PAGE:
The European General Data Protection Regulation (GDPR) requires companies to be smarter than that. Under GDPR we must be more accountable and be able to “demonstrate compliance”. Part of being able to show compliance includes having proper staff policies in place to help employees understand their data duties.
The Essential policies – These are the ones you MUST have.
Data Protection Policy - An essential guide to employees regarding how they may use data, how they can keep it secure, and the consequences of misuse. A good Data Protection Policy can prevent data breaches by helping employees understand how they are supposed to handle data.
Data Retention Policy - A statement explaining when data in documents (or data held electronically) should be deleted. This policy sets out the time limits for deleting different types of documents so that we can stay within the GDPR storage limitation principle found in Article 5 of the GDPR.
Data Breach Incident Policy - An emergency plan that tells your company what to do if a data breach occurs, how to form a team to deal with the breach, how to prevent any further loss of data and whether the company needs to tell customers and Regulators about the breach.
Other data policies you may need
Big Data Policy – What you can and cannot do with Big Data under GDPR.
Human Resources and Data Protection Policy – How to treat employee data.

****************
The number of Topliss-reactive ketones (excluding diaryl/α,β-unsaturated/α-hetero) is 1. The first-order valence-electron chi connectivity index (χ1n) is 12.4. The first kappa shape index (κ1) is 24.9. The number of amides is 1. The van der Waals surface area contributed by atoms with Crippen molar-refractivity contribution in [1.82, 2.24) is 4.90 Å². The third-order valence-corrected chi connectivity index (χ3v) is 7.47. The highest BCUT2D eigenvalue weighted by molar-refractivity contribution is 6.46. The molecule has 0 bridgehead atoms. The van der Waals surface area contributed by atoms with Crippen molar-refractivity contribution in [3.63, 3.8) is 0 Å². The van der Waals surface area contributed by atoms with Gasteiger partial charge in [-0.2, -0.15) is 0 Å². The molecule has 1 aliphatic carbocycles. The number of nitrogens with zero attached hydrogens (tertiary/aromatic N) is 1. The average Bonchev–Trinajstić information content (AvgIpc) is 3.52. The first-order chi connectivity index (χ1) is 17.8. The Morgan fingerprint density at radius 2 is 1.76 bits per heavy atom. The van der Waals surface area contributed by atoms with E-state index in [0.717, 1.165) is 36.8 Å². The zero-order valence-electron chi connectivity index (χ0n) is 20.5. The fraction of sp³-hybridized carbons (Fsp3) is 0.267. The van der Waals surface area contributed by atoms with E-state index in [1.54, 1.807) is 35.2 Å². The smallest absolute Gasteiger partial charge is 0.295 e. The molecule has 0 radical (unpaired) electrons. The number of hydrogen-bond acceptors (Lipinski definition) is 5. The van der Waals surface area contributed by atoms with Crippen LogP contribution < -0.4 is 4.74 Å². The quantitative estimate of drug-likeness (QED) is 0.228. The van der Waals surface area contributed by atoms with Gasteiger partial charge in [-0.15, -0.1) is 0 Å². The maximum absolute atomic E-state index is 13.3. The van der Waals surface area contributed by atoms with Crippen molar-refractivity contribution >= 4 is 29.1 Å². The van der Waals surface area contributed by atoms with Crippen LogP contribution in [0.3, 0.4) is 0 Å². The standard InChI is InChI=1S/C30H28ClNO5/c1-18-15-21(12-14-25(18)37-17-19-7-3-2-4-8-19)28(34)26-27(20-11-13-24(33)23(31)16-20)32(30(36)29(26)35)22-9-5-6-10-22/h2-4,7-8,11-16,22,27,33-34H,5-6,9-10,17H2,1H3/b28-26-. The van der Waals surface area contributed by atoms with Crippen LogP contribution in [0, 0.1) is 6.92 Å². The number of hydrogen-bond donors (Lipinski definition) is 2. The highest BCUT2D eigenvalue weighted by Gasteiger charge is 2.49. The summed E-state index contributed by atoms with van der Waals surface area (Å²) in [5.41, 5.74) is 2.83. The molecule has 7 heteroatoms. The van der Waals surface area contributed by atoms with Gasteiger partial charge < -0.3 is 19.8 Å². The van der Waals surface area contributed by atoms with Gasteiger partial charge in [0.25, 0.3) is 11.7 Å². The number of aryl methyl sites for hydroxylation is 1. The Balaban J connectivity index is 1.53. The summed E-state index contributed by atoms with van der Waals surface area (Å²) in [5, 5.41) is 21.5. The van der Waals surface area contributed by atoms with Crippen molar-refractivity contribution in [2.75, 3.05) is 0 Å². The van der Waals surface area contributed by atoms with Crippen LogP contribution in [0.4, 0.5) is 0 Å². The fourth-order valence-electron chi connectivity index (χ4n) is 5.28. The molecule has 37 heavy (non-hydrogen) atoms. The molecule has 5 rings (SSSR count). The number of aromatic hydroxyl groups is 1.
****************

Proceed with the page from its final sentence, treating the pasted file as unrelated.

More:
Marketing and Data Protection Policy – The rule book on sending customers offers and promotions.
Social Media Policy – Explains what employees are allowed to post on social media, sometimes including on private accounts.
Encryption Policy – How, when and why we encrypt data.
Outsourcing Policy – What you need to do if you are sending data to a business partner.
Bring Your Own Device Policy – The manual on how to use a personal device in the course of your job.
Once you’ve written your policies, you need to know that they are understood by your employees. To make them comprehensible:
Make sure they are easy to find - If a 22- year-old call center worker has a query about data protection from a customer, she should be able to access the Data Protection Policy at the click of a mouse for more details. Put your policies up front and center on your intranet home page.
Mind your language – Draft policies for all levels of your company and all age groups. Draft policies for the people who watch “Suits” as well as the people in suits….
Keep them short – Enough said.
Be consistent – Use the same introduction, sign off and layout for all your company policies. Use an attractive layout.
Don’t be afraid to enforce your policy – Proper Data Protection Governance is a much more important for companies post-GDPR. This means that companies have much more to lose if employees misbehave with customer data. Do not be afraid to discipline an employee if they have breached the Data Protection Policy.